December 14, 1798 House of Rep. Address to President Regarding Foreign Policy House of Representatives John Adams Boundary disputes with Great Britain and Spain settled, poor relations with France continue. Tone of House defensive and gave full approval of Presidential authority to exercise rights to defend U.S. freedom.
October 10, 1794 Proceedings of the Wyandot Council Wyandot Chief [not available] A short sketch of the proceedings of the Council at the Big Rock, by the Wyandot chiefs, on behalf of all their confederates, around October 1794, discussing various issues of the Northwestern Indian tribes.
July 10, 1793 Advice and Opinion on Council Fire with Indians Benjamin Lincoln Henry Knox Lincoln recapped events of council fire with hostile Indians at the rapids of the Miami River, advised against any military activities during treaty negotiations. Suspects Gen. Wayne of violating truce.
July 26, 1792 Discussions of Peace and Land Rights Joseph Brandt Henry Knox Intelligence on the murder of Maj. Trueman by an Indian boy arrived. Discussed possible routes attributes and drawbacks to transmit information. Land rights of United States and Indians discussed as issue U.S. cannot win. Brandt plans to travel to settle peace with Indians.
September 13, 1789 Message for the Citizens Bordering on Towns and Settlements of Cherokee Nation Commissioners for Indian Affairs in Southern Department Henry Knox Commissioners forward copy of message intended for the citizens bordering on towns and settlements of Cherokee nation. Note that any infraction of the tranquility will incur the displeasure of the supreme authority of the United States. Attested by David S. Franks Secretary. Copy given to Mr. Ballew.
May 12, 1790 Wayne discusses Indian affairs with Knox Anthony Wayne Henry Knox Letter, discusses truce with Indians; discusses Indian warfare; mentions cession of territory.
June 23, 1798 Diplomatic relations with Spain William Loughton Smith James McHenry Writes that a ship that he was onboard heading out of Lisbon was fired upon by a Spanish gunboat. Describes travels through Spain and happily reports that the Spanish have surrendered posts in accordance to Pinckney's Treaty.
September 13, 1789 Message to the Cherokee from the Commissioners Plenipotentiary for Restoring and Establishing Peace and Amity Commissioners for Indian Affairs in Southern Department [not available] A message to the Cherokee nation of Indians, from the commissioners plenipotentiary for restoring and establishing peace and amity between the United States of America and all the Indian nations situated within the limits of the said States, southward of the river Ohio. From Savannah, the commissioners transmitted friendly talks to the Cherokees, Chickasaws, and Choctaws. The talks mention...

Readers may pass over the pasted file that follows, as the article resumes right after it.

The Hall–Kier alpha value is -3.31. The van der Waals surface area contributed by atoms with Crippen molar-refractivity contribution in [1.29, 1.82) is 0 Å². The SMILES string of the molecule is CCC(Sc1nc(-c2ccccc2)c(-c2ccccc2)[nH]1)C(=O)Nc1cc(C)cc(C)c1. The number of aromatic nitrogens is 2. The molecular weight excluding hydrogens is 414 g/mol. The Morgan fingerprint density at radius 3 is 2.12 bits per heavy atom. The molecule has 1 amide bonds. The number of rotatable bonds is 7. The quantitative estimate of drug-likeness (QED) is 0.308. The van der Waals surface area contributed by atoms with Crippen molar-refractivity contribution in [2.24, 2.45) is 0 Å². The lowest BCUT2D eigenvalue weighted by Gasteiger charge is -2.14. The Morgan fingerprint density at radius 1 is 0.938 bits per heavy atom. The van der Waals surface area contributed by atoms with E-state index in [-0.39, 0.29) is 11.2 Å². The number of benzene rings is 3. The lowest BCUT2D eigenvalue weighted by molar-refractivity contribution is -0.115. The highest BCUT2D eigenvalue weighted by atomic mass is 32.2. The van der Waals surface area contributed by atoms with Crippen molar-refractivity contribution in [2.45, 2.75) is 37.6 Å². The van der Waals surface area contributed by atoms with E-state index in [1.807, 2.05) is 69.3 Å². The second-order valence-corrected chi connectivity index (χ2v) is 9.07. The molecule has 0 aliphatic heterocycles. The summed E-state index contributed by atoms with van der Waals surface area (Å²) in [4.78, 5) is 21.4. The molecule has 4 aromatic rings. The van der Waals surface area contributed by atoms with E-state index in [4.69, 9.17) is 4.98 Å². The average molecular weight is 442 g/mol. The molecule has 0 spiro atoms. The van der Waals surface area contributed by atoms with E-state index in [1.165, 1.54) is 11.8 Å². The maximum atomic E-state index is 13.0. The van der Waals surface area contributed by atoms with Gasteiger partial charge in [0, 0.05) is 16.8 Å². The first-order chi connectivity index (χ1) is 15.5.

July 22, 1792 Peace with Most of the Western Tribes Rufus Putnam Henry Knox Despite the murders of several American officers by Indians, Putnam is still optimistic about the prospects of achieving peace with most of the western tribes, thereby detaching them from the tribes who originated the war.
February 16, 1793 Knox drafts proposed instructions to Indian Commissioners Henry Knox Commissioners Document, Draft Memorandum containing proposed instructions for U.S. Commissioners of Indian Affairs.
May 22, 1792 Instructions to Brig. Gen. Rufus Putnam Henry Knox Rufus Putnam The Secretary at War instructs General Rufus Putnam as follows: "Your first great object upon meeting the Indians will be to convince them that the United States requires none of their lands." Knox authorizes Putnam to allow the Indians to keep U.S. Army officers as hostages in order to secure the agreement of the Chiefs to travel to Philadelphia.
November 30, 1793 Acts of Hostility and Depredations Must Cease James Seagrove Henry Knox Seagrove reports on his visit to the Lower towns where he was received with warmth and friendship but if reconciliation is to be attained with the entire Creek nation, transgressions and depredations by both whites and Indians must be halted and those guilty of misdeeds on both sides must be punished.
November 28, 1788 Letter to General Alexander McGillivray and the Creek Nation George Mathews Creek Chiefs Letter admonishing the Creek Nation for alleged violations of peace, including the destruction and theft of property on nearby plantations.
January 14, 1794 Release of Prisoners Anthony Wayne Indians Northwest of Ohio River Speech of Captain Big Tree: His Nephews were too proud last summer but came to their senses and lowered the asking price regarding the release of prisoners.